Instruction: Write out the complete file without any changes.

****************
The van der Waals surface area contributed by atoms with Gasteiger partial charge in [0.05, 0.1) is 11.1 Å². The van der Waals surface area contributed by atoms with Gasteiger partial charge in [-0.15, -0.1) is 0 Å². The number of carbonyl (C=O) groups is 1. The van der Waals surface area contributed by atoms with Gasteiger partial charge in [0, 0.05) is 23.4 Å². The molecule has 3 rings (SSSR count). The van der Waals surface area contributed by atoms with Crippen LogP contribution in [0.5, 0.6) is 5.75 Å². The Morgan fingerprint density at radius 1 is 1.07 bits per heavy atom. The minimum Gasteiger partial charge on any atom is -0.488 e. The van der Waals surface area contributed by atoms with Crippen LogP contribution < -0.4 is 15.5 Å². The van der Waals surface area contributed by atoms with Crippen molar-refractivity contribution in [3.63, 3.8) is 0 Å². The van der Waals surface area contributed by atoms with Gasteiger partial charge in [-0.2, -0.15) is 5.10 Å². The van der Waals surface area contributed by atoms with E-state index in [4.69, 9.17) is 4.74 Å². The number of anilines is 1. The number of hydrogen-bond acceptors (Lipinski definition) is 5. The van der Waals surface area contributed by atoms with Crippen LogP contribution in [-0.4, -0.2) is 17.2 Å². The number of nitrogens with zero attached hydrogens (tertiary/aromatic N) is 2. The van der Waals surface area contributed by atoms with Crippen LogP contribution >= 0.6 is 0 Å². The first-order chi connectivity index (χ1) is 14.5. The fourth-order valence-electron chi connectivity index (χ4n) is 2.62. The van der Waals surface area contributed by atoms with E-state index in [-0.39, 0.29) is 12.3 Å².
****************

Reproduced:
The van der Waals surface area contributed by atoms with Gasteiger partial charge in [0.05, 0.1) is 11.1 Å². The van der Waals surface area contributed by atoms with Gasteiger partial charge in [-0.15, -0.1) is 0 Å². The number of carbonyl (C=O) groups is 1. The van der Waals surface area contributed by atoms with Gasteiger partial charge in [0, 0.05) is 23.4 Å². The molecule has 3 rings (SSSR count). The van der Waals surface area contributed by atoms with Crippen LogP contribution in [0.5, 0.6) is 5.75 Å². The Morgan fingerprint density at radius 1 is 1.07 bits per heavy atom. The minimum Gasteiger partial charge on any atom is -0.488 e. The van der Waals surface area contributed by atoms with Crippen LogP contribution < -0.4 is 15.5 Å². The van der Waals surface area contributed by atoms with Crippen molar-refractivity contribution in [3.63, 3.8) is 0 Å². The van der Waals surface area contributed by atoms with Gasteiger partial charge in [-0.2, -0.15) is 5.10 Å². The van der Waals surface area contributed by atoms with E-state index in [4.69, 9.17) is 4.74 Å². The number of anilines is 1. The number of hydrogen-bond acceptors (Lipinski definition) is 5. The van der Waals surface area contributed by atoms with Crippen LogP contribution in [-0.4, -0.2) is 17.2 Å². The number of nitrogens with zero attached hydrogens (tertiary/aromatic N) is 2. The van der Waals surface area contributed by atoms with Crippen LogP contribution >= 0.6 is 0 Å². The first-order chi connectivity index (χ1) is 14.5. The fourth-order valence-electron chi connectivity index (χ4n) is 2.62. The van der Waals surface area contributed by atoms with E-state index in [-0.39, 0.29) is 12.3 Å².